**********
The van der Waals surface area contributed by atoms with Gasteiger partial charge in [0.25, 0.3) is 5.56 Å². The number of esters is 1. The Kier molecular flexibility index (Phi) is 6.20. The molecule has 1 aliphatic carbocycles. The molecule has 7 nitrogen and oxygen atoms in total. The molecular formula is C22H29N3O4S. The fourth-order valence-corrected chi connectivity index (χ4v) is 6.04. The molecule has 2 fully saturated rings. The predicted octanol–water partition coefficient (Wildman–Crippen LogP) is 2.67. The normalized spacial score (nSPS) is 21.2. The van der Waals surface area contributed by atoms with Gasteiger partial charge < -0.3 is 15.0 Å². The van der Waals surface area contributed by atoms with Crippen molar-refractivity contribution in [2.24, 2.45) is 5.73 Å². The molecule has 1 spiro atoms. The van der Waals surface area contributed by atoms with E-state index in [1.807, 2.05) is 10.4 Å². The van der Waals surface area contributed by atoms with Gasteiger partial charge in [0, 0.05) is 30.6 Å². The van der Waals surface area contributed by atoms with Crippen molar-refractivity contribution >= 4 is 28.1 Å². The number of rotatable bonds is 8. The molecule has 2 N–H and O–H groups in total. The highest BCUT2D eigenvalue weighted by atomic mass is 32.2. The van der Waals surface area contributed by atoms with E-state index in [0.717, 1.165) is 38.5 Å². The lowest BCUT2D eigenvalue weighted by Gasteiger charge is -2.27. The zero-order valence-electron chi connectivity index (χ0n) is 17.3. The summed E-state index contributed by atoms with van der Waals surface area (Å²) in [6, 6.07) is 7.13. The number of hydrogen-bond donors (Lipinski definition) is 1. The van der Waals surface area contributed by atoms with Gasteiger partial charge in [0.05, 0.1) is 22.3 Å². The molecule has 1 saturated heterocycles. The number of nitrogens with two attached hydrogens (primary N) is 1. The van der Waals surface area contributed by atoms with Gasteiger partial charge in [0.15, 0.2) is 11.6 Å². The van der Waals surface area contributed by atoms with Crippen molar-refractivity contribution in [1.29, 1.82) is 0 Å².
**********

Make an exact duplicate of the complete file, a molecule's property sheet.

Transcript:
The van der Waals surface area contributed by atoms with Gasteiger partial charge in [0.25, 0.3) is 5.56 Å². The number of esters is 1. The Kier molecular flexibility index (Phi) is 6.20. The molecule has 1 aliphatic carbocycles. The molecule has 7 nitrogen and oxygen atoms in total. The molecular formula is C22H29N3O4S. The fourth-order valence-corrected chi connectivity index (χ4v) is 6.04. The molecule has 2 fully saturated rings. The predicted octanol–water partition coefficient (Wildman–Crippen LogP) is 2.67. The normalized spacial score (nSPS) is 21.2. The van der Waals surface area contributed by atoms with Gasteiger partial charge < -0.3 is 15.0 Å². The van der Waals surface area contributed by atoms with Crippen molar-refractivity contribution in [2.24, 2.45) is 5.73 Å². The molecule has 1 spiro atoms. The van der Waals surface area contributed by atoms with E-state index in [1.807, 2.05) is 10.4 Å². The van der Waals surface area contributed by atoms with Gasteiger partial charge in [0, 0.05) is 30.6 Å². The van der Waals surface area contributed by atoms with Crippen molar-refractivity contribution >= 4 is 28.1 Å². The number of rotatable bonds is 8. The molecule has 2 N–H and O–H groups in total. The highest BCUT2D eigenvalue weighted by atomic mass is 32.2. The van der Waals surface area contributed by atoms with E-state index in [0.717, 1.165) is 38.5 Å². The lowest BCUT2D eigenvalue weighted by Gasteiger charge is -2.27. The zero-order valence-electron chi connectivity index (χ0n) is 17.3. The summed E-state index contributed by atoms with van der Waals surface area (Å²) in [6, 6.07) is 7.13. The number of hydrogen-bond donors (Lipinski definition) is 1. The van der Waals surface area contributed by atoms with Gasteiger partial charge in [0.05, 0.1) is 22.3 Å². The molecule has 1 saturated heterocycles. The number of nitrogens with two attached hydrogens (primary N) is 1. The van der Waals surface area contributed by atoms with Gasteiger partial charge in [0.15, 0.2) is 11.6 Å². The van der Waals surface area contributed by atoms with Crippen molar-refractivity contribution in [1.29, 1.82) is 0 Å².